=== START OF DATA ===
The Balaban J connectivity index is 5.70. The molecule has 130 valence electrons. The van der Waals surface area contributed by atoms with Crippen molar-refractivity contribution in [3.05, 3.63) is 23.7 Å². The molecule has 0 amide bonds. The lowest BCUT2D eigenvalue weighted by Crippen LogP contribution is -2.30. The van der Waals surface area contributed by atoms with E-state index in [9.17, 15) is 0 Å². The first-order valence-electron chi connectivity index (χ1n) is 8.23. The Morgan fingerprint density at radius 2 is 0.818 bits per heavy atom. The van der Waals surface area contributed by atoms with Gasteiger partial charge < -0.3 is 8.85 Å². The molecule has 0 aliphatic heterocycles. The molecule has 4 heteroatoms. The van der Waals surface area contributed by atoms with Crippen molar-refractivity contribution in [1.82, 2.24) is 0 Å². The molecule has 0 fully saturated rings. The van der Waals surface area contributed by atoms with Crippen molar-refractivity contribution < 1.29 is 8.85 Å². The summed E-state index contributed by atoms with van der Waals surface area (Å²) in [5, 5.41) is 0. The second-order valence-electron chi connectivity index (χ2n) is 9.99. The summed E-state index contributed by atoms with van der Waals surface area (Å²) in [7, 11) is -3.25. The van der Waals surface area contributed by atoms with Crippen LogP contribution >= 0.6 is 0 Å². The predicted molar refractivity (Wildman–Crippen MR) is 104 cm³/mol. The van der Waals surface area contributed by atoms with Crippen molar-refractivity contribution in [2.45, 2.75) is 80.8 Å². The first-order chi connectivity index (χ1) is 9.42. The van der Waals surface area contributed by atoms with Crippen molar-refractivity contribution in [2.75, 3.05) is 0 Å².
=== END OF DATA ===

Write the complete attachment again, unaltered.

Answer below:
The Balaban J connectivity index is 5.70. The molecule has 130 valence electrons. The van der Waals surface area contributed by atoms with Crippen molar-refractivity contribution in [3.05, 3.63) is 23.7 Å². The molecule has 0 amide bonds. The lowest BCUT2D eigenvalue weighted by Crippen LogP contribution is -2.30. The van der Waals surface area contributed by atoms with E-state index in [9.17, 15) is 0 Å². The first-order valence-electron chi connectivity index (χ1n) is 8.23. The Morgan fingerprint density at radius 2 is 0.818 bits per heavy atom. The van der Waals surface area contributed by atoms with Gasteiger partial charge < -0.3 is 8.85 Å². The molecule has 0 aliphatic heterocycles. The molecule has 4 heteroatoms. The van der Waals surface area contributed by atoms with Crippen molar-refractivity contribution in [1.82, 2.24) is 0 Å². The molecule has 0 fully saturated rings. The van der Waals surface area contributed by atoms with Crippen molar-refractivity contribution < 1.29 is 8.85 Å². The summed E-state index contributed by atoms with van der Waals surface area (Å²) in [5, 5.41) is 0. The second-order valence-electron chi connectivity index (χ2n) is 9.99. The summed E-state index contributed by atoms with van der Waals surface area (Å²) in [7, 11) is -3.25. The van der Waals surface area contributed by atoms with Crippen LogP contribution >= 0.6 is 0 Å². The predicted molar refractivity (Wildman–Crippen MR) is 104 cm³/mol. The van der Waals surface area contributed by atoms with Crippen molar-refractivity contribution in [2.45, 2.75) is 80.8 Å². The first-order chi connectivity index (χ1) is 9.42. The van der Waals surface area contributed by atoms with Crippen molar-refractivity contribution in [2.75, 3.05) is 0 Å².